Different models of economic modernity competed during the Cold War.
Washington feared that the transition from colonial peasant societies would provide an opening for Marxists, as in Vietnam. But by 1989, the Soviet economic model was in crisis and attempts to create a market economy led to Putin’s kleptocracy. In China, the disaster of Mao’s Great Leap Forward was followed by successful transformation.
Why did the Soviet Union fail where China succeeded?
This lecture was recorded by Martin Daunton on 31 October 2023 at Barnard's Inn Hall, London
The transcript and downloadable versions of the lecture are available from the Gresham College website:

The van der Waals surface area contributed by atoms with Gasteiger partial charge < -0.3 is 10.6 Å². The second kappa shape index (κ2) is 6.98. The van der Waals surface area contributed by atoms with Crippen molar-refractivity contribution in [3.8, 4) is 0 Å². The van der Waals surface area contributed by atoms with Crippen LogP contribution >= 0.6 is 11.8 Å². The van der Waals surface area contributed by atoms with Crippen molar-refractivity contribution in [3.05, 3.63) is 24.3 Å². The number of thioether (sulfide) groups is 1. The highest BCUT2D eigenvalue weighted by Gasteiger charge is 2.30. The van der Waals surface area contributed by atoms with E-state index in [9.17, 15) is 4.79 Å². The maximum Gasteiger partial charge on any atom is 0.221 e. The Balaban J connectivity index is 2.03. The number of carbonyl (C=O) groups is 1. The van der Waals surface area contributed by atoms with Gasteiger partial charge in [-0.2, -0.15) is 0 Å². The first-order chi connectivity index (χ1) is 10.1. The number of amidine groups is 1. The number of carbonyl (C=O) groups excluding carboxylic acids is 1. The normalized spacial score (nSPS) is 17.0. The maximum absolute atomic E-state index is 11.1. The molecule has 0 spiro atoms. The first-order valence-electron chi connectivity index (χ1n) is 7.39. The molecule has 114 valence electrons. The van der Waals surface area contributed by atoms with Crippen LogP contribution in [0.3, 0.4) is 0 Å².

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In 1989, there were two major events which shaped the modern world. The first was the brutal suppression of protests in Tran Square on the 4th of June, 1989, and the reassertion of the authority of the Chinese Communist Party, Don Jing embarked on economic reform before the this, uh, event, but the party would remain in control to manage the transition to an economy with market features. Dunk called it socialism with Chinese characteristics. The result was unprecedented rates of economic growth and improvement in the welfare of many Chinese people. The second event was the fall of the Berlin Wall of the 9th of November, 1989. General Secretary Mikhail Gorbachev did not intervene in the same way as the Chinese authorities did. And in 1988, he made the decision that d thought was disastrous. He loosened the hold of the Communist party. Economic reform in the Soviet Union continued as shock therapy, a swift conversion from a planned to a market economy. The outcome, unlike in China, was falling standards of welfare for many Russians, for vast riches for others in what is called a kleptocracy. The distinction in the rates of growth and welfare is apparent in this table, which you'll see on screen now, the rapid catching up of China with, um, United States and the Russian Federation. In December, 1989, president Bush and Gorbachev met him Malta and announced the end of the Cold War, The American political scientist, Francis Fouke arm, a thought to use the title of his deeply misguided book of 1992, that this marked the end of history, the demise of the Soviet Union, he said, and I quote, meant not just the passing of a particular period of post-war history, but the end of history as such, that is the end point of man's ideological evolution and the universalization of Western liberal democracy as a final form of human government. Well, I thought that claim was absurd at the time, and it's become even more absurd as time has passed. But it seems at that moment that there was a triumph of democratic capitalism, which could not have been predicted even a few years earlier when the world was gripped in a battle between different economic and political systems and different visions of modernity, a clash between market economics on the one hand, and Marxism on the other, not only between the West and the Soviet Union, but also between different visions of Marxism in the Soviet Union and China. So I want to start off by asking what were the different approaches of the United States, the Soviet Union and China during the Cold War before that moment of seeming triumph? So I want to look at different visions of modernity. The United States, of course, oppose Marxism and hope to extend market capitalism in the third world. American thinking rested on the belief that traditional societies were inflexible, superstitious dominated by growing elites, lacking a powerful middle class, relying upon a simple economy with limited technology, and with a fatalistic subservience to nature. A modern society, on other hand, was defined as being like the United States, and in that vision, it was a society which is flexible and adaptable, welcoming, change, outward looking and rational with a complex economy based upon private ownership and enterprise, an advanced division of labor and a willingness to subjugate them in the natural world. Well, needs to say both those visions lacked deep insight into the two societies, but they shaped American policy to many influential figures in the United States. The greatest danger of communism taking over the world was at the point of transition from a traditional peasant society to modernity. That moment could be exploited by the communists. Above all, that was the claim of the Center for International Studies at the Massachusetts Institute of Technology, directed by a form of assistant director of the CIA and partly funded by the CIA. And the most important member of the center was, I'm afraid to say, an economic historian, Walt Rostow, who was there directing the attention of President Johnson to a battle in the Vietnam War. Rostow advised both presidents Kennedy and Johnson, his most famous book was The Stages of Economic Growth. With the subtitle, a Non-Communist Manifesto came out in 1960. It offered an alternative path to modernity from the Soviet Union and the Communist manifesto of Marx and Engels, the book generalized from a rather poor understanding of British economic history. Instead of stages of a movement from a feudal society with landed overstock, aristocrats to bourgeois capitalists, and then the dictatorship of the Ariat. And then finally, socialism, rosow said that there was instead a movement way through stages form propensities or preconditions for growth to what he called the takeoff into self-sustained growth during the British Industrial Revolution, the first one to happen. And that was caused by a rise in capital formation and a leading sector of the economy, which like a jet engine that was the metaphor, pushed the economy down a runway until it took off. It was not a story of aeration and exploitation of workers as in the communist manifesto, but rather a movement to the next stage maturity, and then finally, modern America and high mass consumption rather than in reservation, as Marx would have it. Now, in Roscoe's view, the dangerous stage was before the takeoff. And on the runway, you're taxiing, are you going to take off or not? Is traditional society going to be overcome before economic growth delivers welfare gains? In his words, he said, communism was not the way for the future. It is a disease of the transitional process. So two things followed with this analysis. The first was that the Americans had to encourage the takeoff into self-sustained growth to happen as quickly as possible, to boost that growth, to deny Moscow and Beijing there, as he called it, dangerous mystique of transforming underdeveloped countries. That meant, therefore giving economic aid to those countries until they achieve self-sustained growth. But the second thing to do, and this is what he's doing here as a hawk in the Vietnam War, is to have military intervention. Until the standard of living was improved by democratic capitalism, it was vital to contain communism by military action. So he and his brother Eugene, were both haws. Now you can imagine that the Soviet Union and the Chinese didn't see it exactly that way. They sought to influence the third world with different ideological assumptions. Let me just explain then what they are for the Soviet Union. And then China. The Soviet Union concentrated on a critique of capitalism rather than a critique of colonialism. Now, the Soviet Union was a rather unusual entity. It lacked a clearly defined geographical area or identity. It was a collection of republics, each republic having a titular nationality and some republics then having national minorities within autonomous areas. So Russia was only another republic. It was not the Soviet Union. And Russia itself had its own autonomous areas, such as for the Chechens, to then have a status, which, a dual status of being a patriotic Soviet citizen. Combined with your separate national identity. They also defined the Csst territorial expansion before the revolution as not being imperialistic and colonialistic, but rather about voluntary annexation to save Central Asia from British colonials. This view of history allowed the Soviets to argue in the Cold War. They were a non imperial power that accepted local cultures and identities. It allowed Khrushchev to define the Soviet Union as Eurasian multicultural and a successful model of how to overcome feudal rule in the third world. Khrushchev's aim was to export Soviet style modernity based upon large scale investment and economic planning in alliance with bourgeois nationalists like Theum of in Ghana or nasa here at the, uh, inauguration of the Aswan Dam on the Nile. Working then with these nationalists in building their, on their role in securing independence. Soviet involvement with people like NASA and Kuma usually relied on pragmatic assessment of the cost and benefits of trade. Less weight then was given to the ideology of anti-colonialism. The Chinese took a different line. Mao was more interested in revolutionary movements support for gorillas against colonialism. Unlike the Soviets, China appealed to the third world as a fellow victim of racism and imperialism. Mao looked, I'll make this point much clearer later on in the lecture, Mao looked to creative disorder within China, but he also used that strategy of disorder overseas through support for peasantry support for violence. Mao rejected peaceful transition by a national bourgeoisie as quote preposterous. Instead, he looked to insurgency. China could not afford to support Soviet style heavy industrialization to route to modernity, and any case it didn't do that at home. Instead, what you have are things like the support for the shining path in China. In, uh, Peru, it's true that the Soviets did on occasions themselves support insurgency, but only to counter the Chinese. As China itself descended into internal chaos in the culture of evolution, Beijing lost leverage with governments in the third world. And the continued appeal of Maoism was not to the leaders of the third world. It was to these people here, like the shining path of movement led by Maoist intellectuals, uh, appealing to, uh, the rural areas against both American and Soviet imperialism. So what I'm saying here then is that the global Cold War was a battle between different views of modernity and different economic systems. In the 1950s and sixties, it still seemed that the Soviet Union was a real threat to the United States. Some of us are old enough to remember Sputnik. It seemed as if the Soviet Union had won the space race, that it was a technologically advanced military power. Koff announced that he would overtake the United States as an industrial power within 15 years, and that claim was treated as serious in Washington in 1957. Mao aimed to overtake Britain at that point. Still the world's second largest economy within 15 years now, in that attempt to overtake the Soviet Union and Britain, within 15 years, the Soviet Union and China took different routes as they tried to catch up with a major capitalist economies in the Soviet Union. Marxism collapsed in the attempt to create markets in China. Markets remained but under the control of Marxists. And what I want to look at now is how that divergence took place. And I'll start with the Soviet Union, a movement that I call from command economy to kleptocracy. I'll start with Joseph Stalin. In 1929, he announced that was to be the year of a great breakthrough, a quote as you see on the screen. There, we are going full steam ahead to socialism along the road of industrialization, leaving behind our traditional Russian backwardness. We are becoming a country of metal, a country of the automobile, a country of the tractor. He would show that North American capitalism was not the future. Now the breakthrough involved a number of features. The first and tragically was the collectivization of agriculture designed to feed cities and release labor for heavy industrialization. In 19 28, 90 6% of the sewn area were still farmed by peasants. In 1940, it was under 10%. The labor that was released, that that would then be used for heavy industrialization. Like here at Magneta Gok, it was a machine building rather than consumer goods. Based upon industrial cities being built up from scratch, It was a highly centralized economy. Large plants specialized in particular products spread across all the republics. They would then, in like an interconnected supply chains, would pull those products together right across the whole of the Soviet Union was planned as one, the materials being allocated by planners rather than by Marcus. And price signals, output targets set by payment against the plan. Regardless of quality or whether anybody wanted the goods at all, the economy was also closed. International trade was limited by state trading without market prices. It relied largely upon barter one-to-one exchange with other countries insofar as there was any exchange. And finally, there was to be a new type of Soviet citizen who would express patriotic re revolutionary duty in working hard for the advancement of the Soviet Union. That was the 1930s obviously. Then we have the disruption of the, of the war. At the end of the war, after 1945, Soviet production rebounded, but with certain characteristics. The economy was militarized with even tighter centralized control. With the use of forced labor and with closed towns in which research was carried out. The whole system relied upon very tight political authority for the function of the command economy. If that authority was weakened, it would very difficult to maintain even the limited efficiency which was achieved. Now, this command economy did not work as theory predicted. It didn't necessarily remove wasteful competitions and, and meet needs in a rational way. By the final decades of the Soviet Union, it was facing serious problems. By the time Gorbachev came to par, first of all, planners didn't know what the preferences of consumers were. The only close link between producers and consumers was for the military and a space race. It didn't work in the kitchen debate where, uh, this seems that the Soviet Union was not supplying the goods that were there being shown by, uh, vice President Nixon managers had little incentive to be efficient because success rested upon meeting a target, not upon the quality or profitability of the goods. Repression and restriction of the lives of workers meant they had little motivation. Now they did. The workers did. The managers have much motivation. Workers though were heavily dependent upon the factory for housing, healthcare, access to scarce goods workers, colluded with managers, workers were absentees. They were alcoholic. They were producing poor work quality, but the managers ignored that on condition. They turned up at the end of the planning cycle to what was called storm, to meet the target managers. Stockpile materials, employ more work as they were necessary to meet that target. As the clock was ticking towards the end of the year, the weakness of the official economy to supply consumer goods and inputs meant that there was an informal economy ranging from a few goods pilfered by workers to large scale corruption. State factories employed agents to swap goods unofficially outside the planning system. Individuals exchange goods and favors, such as access to medical care or to education. This system relied upon reciprocity and trust. In other words, it was outside planning, but not a market economy. And that system was very close to collapse. When Gorbachev became general secretary in 1985, he tried to introduce reforms ika. It didn't work. So what was he attempting to do? Why didn't it work? Well, first of all, he thought that if only he could use modern computers that would make planning work. It didn't, it made it work, work even worse. Secondly, he thought he could lower subsidies to state enterprises, and they would then make money by selling goods above the production target in the market. But there was no market, and the managers had no experience in setting prices of ensuring that labor produced goods of sufficient quality. He also thought he would have wage reform to overturn those informal understandings. I mentioned. He increased wage differentials. He changed grading of workers. He often meant downgrading. He attacked alcoholism in return for promise of a higher standard of living and political liberalization. The result of that was simply to overturn established ways of life and deals between managers and workers. Disrupt that, but with continued shortage of consumer goods, inflation, discontent, the same time a fall in export earnings from oil, the cost of the war in Afghanistan, the arms, the race with the United States, and the Chernobyl nuclear disaster of 1986 put the economy under pressure. State finances were collapsing. There were high levels of illicit alcohol consumption demands for higher wages. A failure of coordination between enterprises. The old system of planning and favors was collapsing without a market economy to replace it. So what did Gorbachev do? In 1988, he decided to end the Communist party's monopoly of power to try and secure popular support for reform. A third of the seats in the Congress of people's deputies was reserved for the communists. The rest opened a competition. The result was not as he expected. The elections of March, 1989 led to criticism both by the communists in their third of their seats for giving away power. And by liberal reformers, the republics, particularly the Baltic and Ukraine, became separatists. They voted for independence. The remaining republics like Russia saw the writing on the wall. They stopped paying taxes to the Soviet Union. Supply chains across the whole of the Soviet Union I talked about were ruptured. So the severe hardship, which led to the attempted coup, uh, in Moscow in February, 1990, sorry, in August, 1991. Beg your pardon, demonstrations. And then attempted coup. In August, 1991, the rise of Boris Yeltsin as president of Russia. Essentially, Russia had defeated the Soviet Union, which was dissolved in 1991, a replaced with a loose confederation of independent states. Yeltsin proceeded with economic reform, and he worked with this man, uh, Caar as the finance minister, economic minister who embarked on shock therapy. He said what was needed was a swift translation to a market economy. And he later explained the strategy as you see on the board there, there wasn't much choice. You had to overturn it straight away. You couldn't go for dual track approach of a planned economy and a market economy, of a command economy and a market economy. There had to be a sudden and complete switch from one to the other. And in doing that, GAAR and the market reformers worked with the IMF and the World Bank at the time when they were committed deeply to market and financial liberalization. They were recommending when their, uh, the, uh, the head of the IMF went to Moscow in 1990, spending cuts, tax increases, price liberalization, privatization. It wasn't necessarily just an outside improvisation because Gaar himself wanted that. He realized that was the only way politically of stopping the old guard, taking back power. But it's also a very politically risky process of privatization. State enterprises had a range of different stakeholders within them. Workers had the social welfare. As I said, managers saw the plants as their own. Local government needed the revenue from them. The citizens as a whole had the claim to ownership. So Gaar opted to give all the citizens of the Soviet Union of Russia vouchers those vouchers, privatization vouchers could be exchanged for shares in privatized state companies. They were tradable. Of course, most citizens didn't understand how they worked. They were bought up by financially aware Russians who took control of state enterprises and made huge profits the basis of the oligarchs. Meanwhile, ordinary Russians suffered from a loss of welfare, higher taxes, lower food subsidies, and it was also a failure to stabilize the currency, which led to hyperinflation of over 1000%. By the end of 1992. Yeltsin then ditched Gaar because he needed support from businesses in the, uh, elections, which are coming up in 1996. So Gaar was replaced by the head of GA prom, and he embarked on further privatization in the form of loans for shares. So banks and other financial institutions would make loans to the state. And if the state didn't repay them, by the end of September, 1996, the creditors took over the control of the companies. Well, you can imagine the loans were made by banks, controlled by the oligarchs, who then managed to get hold of the share of the companies on which they had given the loans. So this is where you get the capture economy or an oligarchic kleptocracy. The state lost from plundering by these oligarchs. The citizens lost welfare. The gross domestic product fell by a third in the early 1990s. Unemployment went up to 22% by 1998. And male life expectancy fell from 64 in 1991 to 57 in 1994. So it was not altogether, um, a successful, um, outcome. The IMF got a lot of the blame as for being, coming from outside and doing the wish of the of the West, it was ease to blame the outsiders. Of course, the IMF was not above blame, but an awful lot of it relied upon internal forces, political forces, uh, which are I'm talking, talking about. And that takes his course through to, uh, 1998 financial crisis. And in 2000, the new president of Russia, Vladimir Putin, who was welcomed to replace the chaos of Yeltsin's government. He seemed to be engaging with the G eight of major economies, hopes that Russia would join a liberal global order. But as we now know, that was false. Putin turned to Russian nationalism to roll back the collapse of the Soviet Union, the independence of Ukraine in 1991. He took back control over some private companies like Ucos Oil and state companies, like G Prom gave him large profits for the state and for his own personal benefit, Russia was becoming more and more dependent upon oil and gas revenue, which is over 50% of state revenues. In 2014, Putin had learned from the financial crisis of 1998 that macroeconomic stability was needed, but that went with a state dominated kleptocracy, answerable to him, and relying upon authoritarianism. So the question we face now is what will happen to Putin's regime? Can it survive or could there be another crisis? As in the last days of the Soviet Union, history had certainly not ended with the triumph of democratic capitalism. But asan now go on to show, in the case of China, authoritarian capitalism could deliver growth. Russia failed to handle the transition from Marxism to Marx markets. How did China manage the transition to markets with Marxism? So this takes me to China socialism or perhaps capitalism with Chinese characteristics. Well, the Communist Party came to par in 1949. Under Mao, China experienced three disasters, the great leap forward, the great famine and the cultural revolution. What it did not experience was Soviet style, central command economy with heavy industry and large collective farms. It only temporarily, the monstrous rule of Mao had the unintended consequence of allowing his successors to adopt a more flexible approach to reform that was possible in the Soviet Union or Russia under gaar. Now, Lenin and Stalin all viewed peasants as what they called potatoes in a sack. The revolution would come from the urban proletariat. By contrast, Mao favored power resting upon the countryside, wisdom he said, resided in the rural masses rather than technical experts and intellectuals who needed to be reeducated in the fields. To quote Mao the humblest of the cleverest, the privileged of the dumbest. In 1958, he launched the great leap forward, what he called a rush advance. So what did this consist of? Well, one was building dams, diverting rivers, but not using the sort of technical experts that the Soviets had there with the Aswan Dam. Rather, thousands of people with hand cuts were diverted from agriculture to construct poorly designed, wasteful schemes, which often failed the plan to divert the tau river from the south. The arid north diverted 3.4 million workers, 70% of the workforce of the whole province diverted them away from agriculture. He also rejected central planning and relied upon local party avers to create self-sufficient regional economies. He believed Mao believed that hostility from both the Soviets and the United States would be very dangerous to China. Therefore, he wanted what we could call a cellular economy, each region being able to operate independently rather than that Soviet style of linking it all together in one interconnected economy. So these areas could then later on, compete with each other as I I'll point out. And he did not rely upon the forced rapid growth of heavy industry. As you see here on this slide, he encouraged peasants to develop little backyard furnaces to produce steel. The slogan was every household of factory, every home ringing with a dinging dong sound. So these small backyard furnaces, again, diverted labor from agriculture into inefficient production of poor quality steel. He did embark upon collectivization to bring farmers together in rigidly organized groupings with communal kitchens, as in this rather fanciful propaganda picture. Workers were under strict discipline directed by inexperienced carders who didn't really understand agriculture and destroyed the environment through schemes of deep plowing, for example, which destroyed the soil. But of course, you did dare not say to the people above you that the, that the, uh, crops were not being produced because it was expected to increase the yields. So there was what was called an exaggeration frenzy. One group would say to the next group up the up the H hierarchy. Yes, we've met, we've all met our target. And as you went up the system, it became more than more. It was argued at the, uh, at the end of the whole system, what are we going to do with all the surplus food that we had? Well, in fact, there was a famine, 30 to 60 million excess deaths between 1958 and 62. How did Mao respond? Well with his usual callousness? When there is, I quote, when there is not enough to eat, people starve to death, it is better to let half the people die so the other half can eat their film. By 1961, some senior officials were admitting problems, but who could be blamed? Well, not Mao, the blame was placed upon the, the lower level people. Don Joing, who was at this stage, the Secretary General of the Communist Party, proposed returning land to the peasants. Mao saw that as a threat to his schemes. And in 1966, he launched the great proletarian cultural revolution to remove a bunch of counter-revolutionary revisionists. He attacked the upper levels of the party. So Mao turned himself against the party itself. He used populous language to turn the masses against the party. The red guards against officials who were publicly humiliated, including d who was denounced as a leader of the capitalist rotors. Mao was deliberately using nationwide chaos, as he called it, to create, and I quote, greater order throughout the land by quote, roasting the bureaucrats for a while without scorching them. In fact, they were more than scorched. They were, they were singed and burnt. Millions more people died in the culture revolution. Mao died in 1976. His, his widow and the gang of four tried to keep Maos a policies going. Uh, but the crucially, the, uh, the people's army sided against them took the, the line of the reformers, uh, that the new premier Hueng, who was premier from 1976 to 1980. So with support of the Army, he started to take a cautious approach. He obtained some modern technology by purchasing entire new factories off the shelf. New factories paid for by export earnings of natural resources. He didn't wish to expose Chinese industry to the world economy. He still favored central planning of bureaucracy in place of localism. So it was going more on the lines of the Soviets, but the approach didn't work. Buying modern technology off the shelf was not suited to Chinese conditions, and any case there was insufficient foreign reserves to pay for it. This is where d then came in, although he was never holding a top position, a premier or chairman of the party by December, 1978, he was the most powerful figure in the Chinese government, alongside Joji Zang, who was the, uh, premier and then became general secretary until he fell from power. After the Ian and Square massacre in 1989, D uh, Dan and XO were both disgraced in the cultural revolution. xo, um, reappeared as party secretary in one province where he gave freedom to household production. Then he moved to Beijing. He continued that focus upon what he call household production. If you now read any official history of the, uh, economic reforms in China, he's not mentioned. He's not, he's not, not a figure. He's, he was a lost part after Tiananmen Square, both T and Square, and he are written out of history. In reality, he was actually more important than Dun, who is now given all the credit. But together those two people were what I call the marketeers. Don saw that the cultural evolution had harmed scientific and technical improvement. What they wanted to produce was what they called socialist modernization, based upon four cardinal principles, the socialist road, dictatorship of the proletariat leadership by the party, and following the correct path of Marxism, Leninism, and Maoism. So that looks all very, uh, if you like, orthodox Marxism. But what did it mean in principle? Well, Don saw that China was lagging because of imperialism and feudalism, not because socialism was inferior to capitalism. Well, he said what we need to do is use capitalist methods in the service of socialism. We need to use capitalist profits, incentives, markets, and technology to create the material base for a socialist society. It is famous for Mark. I quote, it does not matter if the cat is white or black, as long as it catches mice, it is a good cat. So China needed a strong economy if it was not to be subjected to domination. He, as he said, the purpose of socialism is to make the country rich and strong. The task was development. Any opposition to development, even if it was looked capitalist, was in itself an opposition to socialism. So his aim was to use methods, but not to create a bourgeoisie, a bourgeoisie. He said, would eng engage in corruption and profiteering? And there, uh, is his quote, um, against, uh, the super prophets of millionaires. So this was socialism with Chinese characteristics. His colleague XO went even further in 1984. He made a rather ambiguous speech to the Pol Bvo that he said, spontaneous market forces, he'd only apply to a few sectors. But then he went on to say, it is no longer true that planning is number one under the law of value number two. Now, the implication of that statement is the prices should be determined by supply and demand by the market. In 1987, he came close to arguing that anything that led to growth was by definition socialist. The central task, he said in the primary stage of socialism was economic development before mature socialism became feasible. As he said, whatever is conducive to the growth of the production forces is in keeping with the fundamental interest of the people and is therefore needed by socialism. Whatever is detrimental to this growth goes against scientific socialism and is therefore not allowed to exist on, on two occasions, both in 1986 and in 1988, he even toyed with shock therapy, rapid price reform ending of state ownership before pulling back, um, and saying that, uh, that was perhaps not the best way to go. The dangers of going too fast was clear inflation protests and above all, Tiananmen Square. Now, against those two marketeers, we have what I call the balances. People like Chen Yon with his famous theory of the bird cage. The bird cage was to contain the market within the plan. One cannot hold a bird tightly in one's hand without killing it. It must be allowed to fly, but only within its cage. Without a cage, it would fly away and become lost. So the market must be contained within the plan. It was to be cautious. Experiments at selective points only, what he called groping for stones to cross the river in the beginning, steps, he said, must be small, walking slowly and above all the form must not undermine what he called socialist spiritual civilization. So he also mounted campaigns against corruption and materialism. He thought that loosening price controls too much would lead to inflation, social unrest, disruption in the countryside. So he wanted a dual track approach, a price controls and planning alongside the liberalized market. XO thought it could go faster because that would deliver growth, which solve inflation. Chen worried that would actually be too disruptive after Bannan Square, that view, the birdcage view, if you like, was in the ascendant. XO was disgraced, but Don was not willing to, um, allow that view to be overcome. He believed that Gorbachev had gone the wrong way, that he should not have surrendered the power of the Communist Party. So he wanted to maintain authoritarian power, but also to try continue market reform. In 1992, we went on what is called the Southern Tour around Southern China, calling for renewed market reform, arguing that China must not be like a woman with bound feet must stride boldly forward. That was not just freeing for the, the stepping stones. Market economies were not necessarily capitalistic. He said, we want capitalism as stepping stones to universal prosperity and richness. Okay, so that strategy then comes back. I want to suggest that very quickly, eight reasons why Don was able to succeed whilst, uh, Yeltsin and Gaar failed. There are eight points, I think, why the strategy of movement forward maintaining Marxism with markets worked. The first is that the structural context gave them room for maneuver. Those disasters of Mao meant small scale units, rather than massive heavy industries, which developed under Stalin, the cultural evolution, undermined collective or communal approach. It's empowered peasant households. Secondly, because of this nature of the cellular economy and the small scale peasants ownership that I was talking about, there was scope for local enterprise in what were called Town and Village enterprises. This was both based upon household production, if you like, building upon that disaster of Mao's small backyard furnaces. These town and village enterprises were able to compete with each other. Some were owned collectively by the local authorities, but the largest group of them were owned by families. Thirdly, the economy was opened up to the global economy, but within limits to preserve national sovereignty. So not a threat to sovereignty as in the Soviet Union or in Russia. Dung said, no country can develop by closing its door. Isolation landed China in poverty, backwardness and ignorance. But that opening up had to be under control of the Chinese government not buying off the shelf plant as had been suggested, I'd say initially, but by f direct investment, inviting multinationals who run factories, ideally through joint ventures, under the control of the Chinese government. This would allow the Chinese to learn. It would create export capacity, which could then create foreign exchange to get more technology. It allowed technology transfer, but under the control of the Chinese government. Fourthly, special economic zones on the coast, legally and physically separated from the rest of China, but integrated into the global economy. So you weren't undermining the rest of the Chinese economy, which is distinct interior regions protected in the special economic zones. You could have foreign investment, but with national sovereignty by the Chinese government, there was no need then to allow foreign investors to come in with multinationals with what done called external decadent ideologies. So you are opening up, but maintaining control, fifthly, you actually didn't need that much fallen capital for development because China had an extremely high domestic savings rate. The peasants moving to the towns didn't have much social welfare. They had to save very high savings rate, interest rates below inflation, which meant that they were losing out. But the people who were bothering money were gaining sixthly. The economy could grow outta the plan because the advanced heavy industry area was quite small. It was possible for these other areas to gradually grow and overwhelm that small planned economy. Unlike in the Soviet Union where the planned economy was, was the economy. So you could have this growing outta the plan idea. Seventhly, and I've already hinted at this, the cellular economy meant that there could be regional competition, local experimentation. If something failed, you abandoned it. You blamed the local officials. If it was good, Beijing took it over and said, this shows the wisdom of the, of the government. And finally, ly tight party control gave confidence by the leaders to consider whole range of policies. The party drew upon ideas who, for wherever that could come. And most, the most famous one was the cruise on the Yangs Sea River aboard a steamship as it cruised along the yangs Sea River. The Chinese party officials met economists from around the world, Chicago, Hungary, London, you name it. They, they had it. They also worked with the World Bank. The World Bank loved working with China. They said, I quote one bank official. It was a marriage made in heaven. It party in the bank were both professional bureaucracies, but who was under control. Not the World Bank, but the, uh, powers that be in Beijing. So this provides the basis for things to be, to be pushed, uh, pushed forward. Now, what we've got now, I think it's something of a backlash back towards more state control, a shift away from household, uh, town and village prises to more state control, state identifying sectors to grow in 19 94, 4 pillar industries were identified in 2015. The so-called made in China to 2025. Policy aimed to specify those con part of the economy, which would grow to produce goods, which would not be based upon cheap labor, but moving towards highly technology, sophisticated production with greater independence from foreign suppliers, firms like, like Huawei in telecommunications, for example, but also the Belt and Road initiative heavy lending overseas. The question now is how sustainable is the Chinese economy? I think there were some worrying signs. I've suggested that this, that Russia is, is, is in a highly vulnerable situation. But what about China? The high savings I talked about have gone into property and local authorities have spent on pro on projects which do not make a, a return. The property sector was central to growth within the domestic economy that now has serious problems with the failure of ever grande and other firms. Secondly, of course, there's international tensions that reliance of China on export markets. It's led to resentment by the United States. Uh, China has bought, uh, treasury debt, uh, treasury bills in the United States. There's an unstable international relationship between the two, the two countries, the US administration, both Trump and Biden, argue that China is not obeying the terms of membership of the World Trade Organization. Well, they're right in that China has become more assertive, and at the same time as Russia has become aggresses, aggressively nationalistic, the two are possibly aligning. So historians are good at looking at the past. We're less good at looking at the future. The Cold War ended in 1989. It seemed to fukiama wrongly with the victory of democratic capitalism and to a rules based international or the dominated by the United States. We now have a new standoff between democratic and authoritarian economic systems, but it's not like the Cold War. In the Cold War, the Soviet Union was not deeply integrated into the global economy. The US and Soviet economies were distinct. Now, the Chinese and American economies are deeply intertwined and attempts to uncouple them, like for making apple phones, for example, will be difficult. China is now the second largest world economy and a major investor in the Belt and Road Initiative. It's making claims to create a new set of international institutions like here, the recent Bricks conference there with Brazil, uh, South Africa, India, and Russia. Although of course there are major divides even between them. Can there be multilateralism with Chinese characteristics? Well, there are internal tensions there, but similar there, internal tensions within the G seven. The Russian economy is weak, but it has a nuclear arsenal could form the lives with China on, uh, security issues. Meanwhile, the United States has a serious problem of a failing political system. Historians are not very good prophets. Uh, Walter Rostow is a warning against allowing economic historians to have anything to do with guiding policy. I hope what I've been able to do today is to tell you how we got to where we are, but to me, the future looks deeply alarming. Thank you, Professor Dalton. Thank you very much. That was a fascinating lecture. We do have time for a couple of questions. Um, if you don't mind, I think, uh, we'll start off, um, on here. And there's a few people, including myself, I have to admit, who want to pick you up on this, in this ideology thing. And who might possibly want to explore a more sympathetic reading of Fama's thesis, maybe slightly closer to something like Daniel Bell's idea that actually when we say end of history, what we mean is that two great unified ideologies will never again collide in the way that perhaps slightly apocryphally they did previously. And that actually we will be seeing something more like this. Lots of little variations or experiments on what is essentially however, capitalism. What would you say to that? Okay, so you're saying capitalism has tried thrived, uh, and that, uh, here we have capitalism working within, uh, China, um, and it's perhaps not so different. You might be suggesting from, uh, what we're having in, in, um, uh, the case of United States. I think that's slightly, um, minimizing certain other issues, uh, which are to do with, uh, civil rights humanitarianism, um, and e and of course, as we well know, even if to economic systems of other similar, uh, like for example, Germany and the United Kingdom before the First World War. It does not mean to say that ideological differences disappear with a possibility of, um, global warfare. Sorry to be so depressing. Um, on, on Halloween is pretty, uh, pretty grim, grim thing. I think there, there are, uh, fundamental, um, ideological differences there. Um, of course, the, the, the Americans believe that capitalism must go with democracy. No, it doesn't. Yeah. Um, you could say that the most successful, uh, capitalist regimes have been authoritarian, which is a plug for my next lecture, uh, which is on authoritarian capitalism in the Asian tiger countries. And that, of course, was the big mistake made by the IMF mm-Hmm, <affirmative>, I was acting more, perhaps more likely than I would normally in today's lecture. Uh, they believed that, um, the, the, uh, the way forward was always American style capitalism. Uh, they rejected what career and other places were doing, which is in terms of state-led capitalism, uh, which is not necessarily guided by short-term markets, but by long-term, um, vision. Now, what we, I'm not an advocate for authoritarianism, am I hasten to add? But I think what we need is, is long-term vision. What we need is a fundamental reform of American capitalism. Here, here, here, here, <laugh>. But I have the time to go into that. Now, Do we have the microphone in? Lovely. Um, okay. We have a question at the front here, and then the, If you are saying there's no correlation between democracy and capitalism, and I agree, do you think there's any alternative to neo neoliberalism capitalism kinda thing? And is nationalism going to the way forward? Do I totally agree this? Okay. Right. But this is now a plug for my new book <laugh>, uh, uh, which, which came out in this country in May in the States in, uh, November, uh, next month, um, where the final chapter is about how to, uh, reform capitalism, uh, how to reform neoliberalism. And what I would argue, in fact, it's rather similar to what I argued in an earlier Gresham lecture. Uh, if you go online, uh, is there the, I did a series called Three Crisis of Capitalism. And the, what I argued in the final one, I think, is that the 2008 financial crisis might have been the end of neoliberalism, and it wasn't. Uh, and it perhaps it ought to have been, uh, what I'm, what I would argue for is, uh, a need to, uh, rectify close inequality, uh, that the post-war order of, uh, democratic capitalists, if you like, after the, after the war, reckoned upon a social compact between capital labor and the state, which has been broken. Uh, and it's what we have now is a widening divergence between return to, to capital and return to labor. And many capitalists, like George Sos or uh, for example, would argue that that's the major threat to capitalism. And it leads to populism and it needs to nationalism. And that populism and nationalism are not the solution because the big crisis facing us now is climate change, which is the most fundamental global collective action problem. And if you go for nationalism, that doesn't resolve it. On the other hand, there are those people who are ly call return for to the post-war multilateral order like Jake Sullivan did in April, um, Joe Biden status security advisor. Um, and that's not gonna going to happen because of the tensions I was, I was talking about. What we need is a proper balance between nationalism, which means looking after the welfare of people within individual societies and internationalism realizing that in fact, if you don't have that, you have like the 1930s beggar, my neighbor policies, wherever you'd pursuing nationalism means that everybody in the whole world suffers. I dunno if that's an answer to your question. Thank you. Please throw me in thanking Professor Dante and yourself.